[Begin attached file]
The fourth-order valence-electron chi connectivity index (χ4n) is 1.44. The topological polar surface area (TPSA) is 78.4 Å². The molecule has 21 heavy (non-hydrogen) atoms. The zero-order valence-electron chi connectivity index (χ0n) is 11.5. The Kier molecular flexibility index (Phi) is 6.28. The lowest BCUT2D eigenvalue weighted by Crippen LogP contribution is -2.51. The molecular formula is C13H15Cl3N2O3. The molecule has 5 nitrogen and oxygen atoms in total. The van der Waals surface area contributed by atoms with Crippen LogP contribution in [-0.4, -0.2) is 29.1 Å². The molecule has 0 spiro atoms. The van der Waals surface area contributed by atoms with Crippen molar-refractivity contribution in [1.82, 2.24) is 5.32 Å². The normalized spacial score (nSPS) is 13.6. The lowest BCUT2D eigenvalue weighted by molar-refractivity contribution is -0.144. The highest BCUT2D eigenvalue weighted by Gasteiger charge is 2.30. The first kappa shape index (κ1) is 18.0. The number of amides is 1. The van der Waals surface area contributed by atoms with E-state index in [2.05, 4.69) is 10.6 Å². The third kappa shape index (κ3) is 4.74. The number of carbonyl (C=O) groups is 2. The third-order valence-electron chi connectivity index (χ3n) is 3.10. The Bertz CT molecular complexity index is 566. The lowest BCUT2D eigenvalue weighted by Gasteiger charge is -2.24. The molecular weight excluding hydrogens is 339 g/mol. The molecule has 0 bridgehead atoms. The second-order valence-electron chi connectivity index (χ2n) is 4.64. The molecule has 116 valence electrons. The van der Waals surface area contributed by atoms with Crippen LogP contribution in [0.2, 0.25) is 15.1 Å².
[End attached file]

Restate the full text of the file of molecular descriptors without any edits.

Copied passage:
The fourth-order valence-electron chi connectivity index (χ4n) is 1.44. The topological polar surface area (TPSA) is 78.4 Å². The molecule has 21 heavy (non-hydrogen) atoms. The zero-order valence-electron chi connectivity index (χ0n) is 11.5. The Kier molecular flexibility index (Phi) is 6.28. The lowest BCUT2D eigenvalue weighted by Crippen LogP contribution is -2.51. The molecular formula is C13H15Cl3N2O3. The molecule has 5 nitrogen and oxygen atoms in total. The van der Waals surface area contributed by atoms with Crippen LogP contribution in [-0.4, -0.2) is 29.1 Å². The molecule has 0 spiro atoms. The van der Waals surface area contributed by atoms with Crippen molar-refractivity contribution in [1.82, 2.24) is 5.32 Å². The normalized spacial score (nSPS) is 13.6. The lowest BCUT2D eigenvalue weighted by molar-refractivity contribution is -0.144. The highest BCUT2D eigenvalue weighted by Gasteiger charge is 2.30. The first kappa shape index (κ1) is 18.0. The number of amides is 1. The van der Waals surface area contributed by atoms with E-state index in [2.05, 4.69) is 10.6 Å². The third kappa shape index (κ3) is 4.74. The number of carbonyl (C=O) groups is 2. The third-order valence-electron chi connectivity index (χ3n) is 3.10. The Bertz CT molecular complexity index is 566. The lowest BCUT2D eigenvalue weighted by Gasteiger charge is -2.24. The molecular weight excluding hydrogens is 339 g/mol. The molecule has 0 bridgehead atoms. The second-order valence-electron chi connectivity index (χ2n) is 4.64. The molecule has 116 valence electrons. The van der Waals surface area contributed by atoms with Crippen LogP contribution in [0.2, 0.25) is 15.1 Å².